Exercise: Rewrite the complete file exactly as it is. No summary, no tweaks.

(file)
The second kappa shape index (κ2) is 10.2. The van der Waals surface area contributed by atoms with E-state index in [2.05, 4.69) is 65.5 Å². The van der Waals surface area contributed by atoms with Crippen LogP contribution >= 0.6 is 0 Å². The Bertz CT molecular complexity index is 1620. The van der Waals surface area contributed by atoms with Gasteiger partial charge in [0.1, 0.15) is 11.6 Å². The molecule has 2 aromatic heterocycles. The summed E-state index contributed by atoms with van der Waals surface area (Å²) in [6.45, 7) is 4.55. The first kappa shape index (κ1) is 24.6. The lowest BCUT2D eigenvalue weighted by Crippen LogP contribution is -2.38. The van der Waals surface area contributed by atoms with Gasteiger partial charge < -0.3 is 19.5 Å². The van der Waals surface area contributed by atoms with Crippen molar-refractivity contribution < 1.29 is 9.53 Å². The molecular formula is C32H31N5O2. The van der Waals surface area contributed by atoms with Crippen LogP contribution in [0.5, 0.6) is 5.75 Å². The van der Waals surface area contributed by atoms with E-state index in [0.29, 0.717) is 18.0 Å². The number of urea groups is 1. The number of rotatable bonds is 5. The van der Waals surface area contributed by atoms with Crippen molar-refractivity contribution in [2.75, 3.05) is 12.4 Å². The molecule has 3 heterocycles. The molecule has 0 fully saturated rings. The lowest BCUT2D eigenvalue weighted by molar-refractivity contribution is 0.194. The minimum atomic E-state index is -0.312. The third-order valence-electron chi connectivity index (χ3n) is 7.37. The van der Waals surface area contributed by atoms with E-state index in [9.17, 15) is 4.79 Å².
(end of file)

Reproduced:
The second kappa shape index (κ2) is 10.2. The van der Waals surface area contributed by atoms with E-state index in [2.05, 4.69) is 65.5 Å². The van der Waals surface area contributed by atoms with Crippen LogP contribution >= 0.6 is 0 Å². The Bertz CT molecular complexity index is 1620. The van der Waals surface area contributed by atoms with Gasteiger partial charge in [0.1, 0.15) is 11.6 Å². The molecule has 2 aromatic heterocycles. The summed E-state index contributed by atoms with van der Waals surface area (Å²) in [6.45, 7) is 4.55. The first kappa shape index (κ1) is 24.6. The lowest BCUT2D eigenvalue weighted by Crippen LogP contribution is -2.38. The van der Waals surface area contributed by atoms with Gasteiger partial charge < -0.3 is 19.5 Å². The van der Waals surface area contributed by atoms with Crippen molar-refractivity contribution < 1.29 is 9.53 Å². The molecular formula is C32H31N5O2. The van der Waals surface area contributed by atoms with Crippen LogP contribution in [0.5, 0.6) is 5.75 Å². The van der Waals surface area contributed by atoms with E-state index in [0.29, 0.717) is 18.0 Å². The number of urea groups is 1. The number of rotatable bonds is 5. The van der Waals surface area contributed by atoms with Crippen molar-refractivity contribution in [2.75, 3.05) is 12.4 Å². The molecule has 3 heterocycles. The molecule has 0 fully saturated rings. The lowest BCUT2D eigenvalue weighted by molar-refractivity contribution is 0.194. The minimum atomic E-state index is -0.312. The third-order valence-electron chi connectivity index (χ3n) is 7.37. The van der Waals surface area contributed by atoms with E-state index in [9.17, 15) is 4.79 Å².